Chronic eosinophilic leukemia, NOS
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Autonomous clonal proliferation of eosinophilic precursors results in persistently increased numbers of eosinophils in the blood, bone marrow, and peripheral tissues.
The peripheral blood and bone marrow are always involved. Tissue infiltration by the eosinophils and release of cytokines and tumoral factors from the eosinophil granules lead to tissue damage in a number of organs, but the heart, lungs, CNS, skin and GI tract are commonly involved.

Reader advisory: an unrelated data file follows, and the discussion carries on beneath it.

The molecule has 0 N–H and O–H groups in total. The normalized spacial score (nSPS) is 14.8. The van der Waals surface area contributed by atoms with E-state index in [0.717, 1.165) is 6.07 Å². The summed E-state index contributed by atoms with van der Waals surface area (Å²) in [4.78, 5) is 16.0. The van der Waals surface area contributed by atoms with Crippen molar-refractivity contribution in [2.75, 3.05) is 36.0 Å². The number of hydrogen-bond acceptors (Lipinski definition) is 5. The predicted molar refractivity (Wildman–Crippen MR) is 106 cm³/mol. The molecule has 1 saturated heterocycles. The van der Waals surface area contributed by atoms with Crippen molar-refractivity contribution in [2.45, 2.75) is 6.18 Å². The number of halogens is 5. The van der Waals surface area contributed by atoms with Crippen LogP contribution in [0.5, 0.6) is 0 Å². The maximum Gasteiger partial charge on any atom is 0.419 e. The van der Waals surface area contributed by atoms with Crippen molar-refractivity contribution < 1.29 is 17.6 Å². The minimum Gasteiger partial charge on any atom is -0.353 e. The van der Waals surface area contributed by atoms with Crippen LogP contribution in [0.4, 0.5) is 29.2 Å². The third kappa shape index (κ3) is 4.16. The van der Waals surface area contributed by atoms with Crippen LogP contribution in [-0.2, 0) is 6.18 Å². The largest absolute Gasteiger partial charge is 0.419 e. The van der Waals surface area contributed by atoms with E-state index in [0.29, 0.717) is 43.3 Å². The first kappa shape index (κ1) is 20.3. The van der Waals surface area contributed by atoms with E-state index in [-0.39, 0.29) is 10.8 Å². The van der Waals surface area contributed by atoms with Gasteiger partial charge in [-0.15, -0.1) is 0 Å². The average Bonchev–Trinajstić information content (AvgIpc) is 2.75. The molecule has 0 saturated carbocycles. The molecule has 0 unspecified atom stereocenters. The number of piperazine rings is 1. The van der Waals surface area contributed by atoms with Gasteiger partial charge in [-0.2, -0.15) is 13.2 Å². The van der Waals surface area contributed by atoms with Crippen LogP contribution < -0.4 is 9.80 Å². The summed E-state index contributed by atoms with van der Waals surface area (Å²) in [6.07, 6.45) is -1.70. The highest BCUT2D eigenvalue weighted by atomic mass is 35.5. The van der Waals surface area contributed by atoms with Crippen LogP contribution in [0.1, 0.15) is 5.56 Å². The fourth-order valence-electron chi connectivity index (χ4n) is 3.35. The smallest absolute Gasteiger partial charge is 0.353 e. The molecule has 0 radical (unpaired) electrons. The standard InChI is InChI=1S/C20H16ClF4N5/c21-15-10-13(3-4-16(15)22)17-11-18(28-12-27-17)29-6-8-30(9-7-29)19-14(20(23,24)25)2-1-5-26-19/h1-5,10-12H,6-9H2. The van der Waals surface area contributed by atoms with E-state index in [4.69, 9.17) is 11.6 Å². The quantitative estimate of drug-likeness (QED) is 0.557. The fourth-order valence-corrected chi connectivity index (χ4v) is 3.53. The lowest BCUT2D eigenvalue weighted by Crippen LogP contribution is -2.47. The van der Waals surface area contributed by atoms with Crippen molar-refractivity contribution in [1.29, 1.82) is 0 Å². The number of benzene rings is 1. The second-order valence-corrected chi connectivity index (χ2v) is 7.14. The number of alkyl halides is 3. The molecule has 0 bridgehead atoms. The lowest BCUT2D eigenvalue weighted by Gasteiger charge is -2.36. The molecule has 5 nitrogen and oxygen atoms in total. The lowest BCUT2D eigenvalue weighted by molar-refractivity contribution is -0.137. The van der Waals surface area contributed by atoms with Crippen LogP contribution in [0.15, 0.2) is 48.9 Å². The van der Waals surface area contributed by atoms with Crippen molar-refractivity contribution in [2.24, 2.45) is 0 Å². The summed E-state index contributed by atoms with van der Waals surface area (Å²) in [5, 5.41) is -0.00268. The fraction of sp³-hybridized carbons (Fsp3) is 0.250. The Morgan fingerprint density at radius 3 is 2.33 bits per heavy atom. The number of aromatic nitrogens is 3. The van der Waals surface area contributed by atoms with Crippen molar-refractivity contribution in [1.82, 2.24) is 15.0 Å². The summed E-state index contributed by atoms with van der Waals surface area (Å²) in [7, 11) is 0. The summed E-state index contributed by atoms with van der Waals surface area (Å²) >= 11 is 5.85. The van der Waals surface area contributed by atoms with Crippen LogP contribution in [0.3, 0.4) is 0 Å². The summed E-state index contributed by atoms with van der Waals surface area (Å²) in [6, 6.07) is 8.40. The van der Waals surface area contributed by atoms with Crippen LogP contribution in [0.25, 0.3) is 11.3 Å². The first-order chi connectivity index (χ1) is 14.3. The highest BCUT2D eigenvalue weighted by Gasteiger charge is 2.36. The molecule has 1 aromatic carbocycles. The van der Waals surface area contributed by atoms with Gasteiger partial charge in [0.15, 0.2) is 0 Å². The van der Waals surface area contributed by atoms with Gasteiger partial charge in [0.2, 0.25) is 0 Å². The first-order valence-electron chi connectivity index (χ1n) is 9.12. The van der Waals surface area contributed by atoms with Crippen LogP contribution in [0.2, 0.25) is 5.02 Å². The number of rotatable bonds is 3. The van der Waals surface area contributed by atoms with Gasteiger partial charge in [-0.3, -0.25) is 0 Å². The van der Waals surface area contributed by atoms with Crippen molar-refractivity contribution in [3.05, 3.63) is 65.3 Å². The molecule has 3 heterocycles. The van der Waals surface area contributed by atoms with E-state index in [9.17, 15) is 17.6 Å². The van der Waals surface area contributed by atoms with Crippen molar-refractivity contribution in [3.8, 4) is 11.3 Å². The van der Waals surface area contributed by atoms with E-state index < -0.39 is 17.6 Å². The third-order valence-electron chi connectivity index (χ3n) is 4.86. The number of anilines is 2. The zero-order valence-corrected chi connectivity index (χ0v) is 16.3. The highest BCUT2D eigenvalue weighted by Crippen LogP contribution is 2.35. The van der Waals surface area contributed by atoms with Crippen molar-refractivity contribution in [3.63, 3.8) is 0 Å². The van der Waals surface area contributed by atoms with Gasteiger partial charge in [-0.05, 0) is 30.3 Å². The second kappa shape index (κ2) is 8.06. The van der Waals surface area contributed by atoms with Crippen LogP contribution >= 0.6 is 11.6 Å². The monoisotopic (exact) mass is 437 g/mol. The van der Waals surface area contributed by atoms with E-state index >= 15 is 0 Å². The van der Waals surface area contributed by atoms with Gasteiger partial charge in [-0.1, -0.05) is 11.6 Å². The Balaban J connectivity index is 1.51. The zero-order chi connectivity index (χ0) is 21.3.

The patient must have a sustained absolute eosinophil count greater than 500/pl that persists longer than six months. The physician excludes reactive eosinophilia, eosinophilia secondary to other neoplastic diseases including T-cell neoplasia and other myeloid disorders. If above excludes peripheral blood blasts >2%, bone marrow >5% but <19%.
HES is traditionally treated with prednisone. Second-line drugs are interferon or hydroxyurea which induce remission in the majority of patients. If the prednisone. interferon and hydroxyurea are not effective, the patient may receive various chemotherapeutic drugs.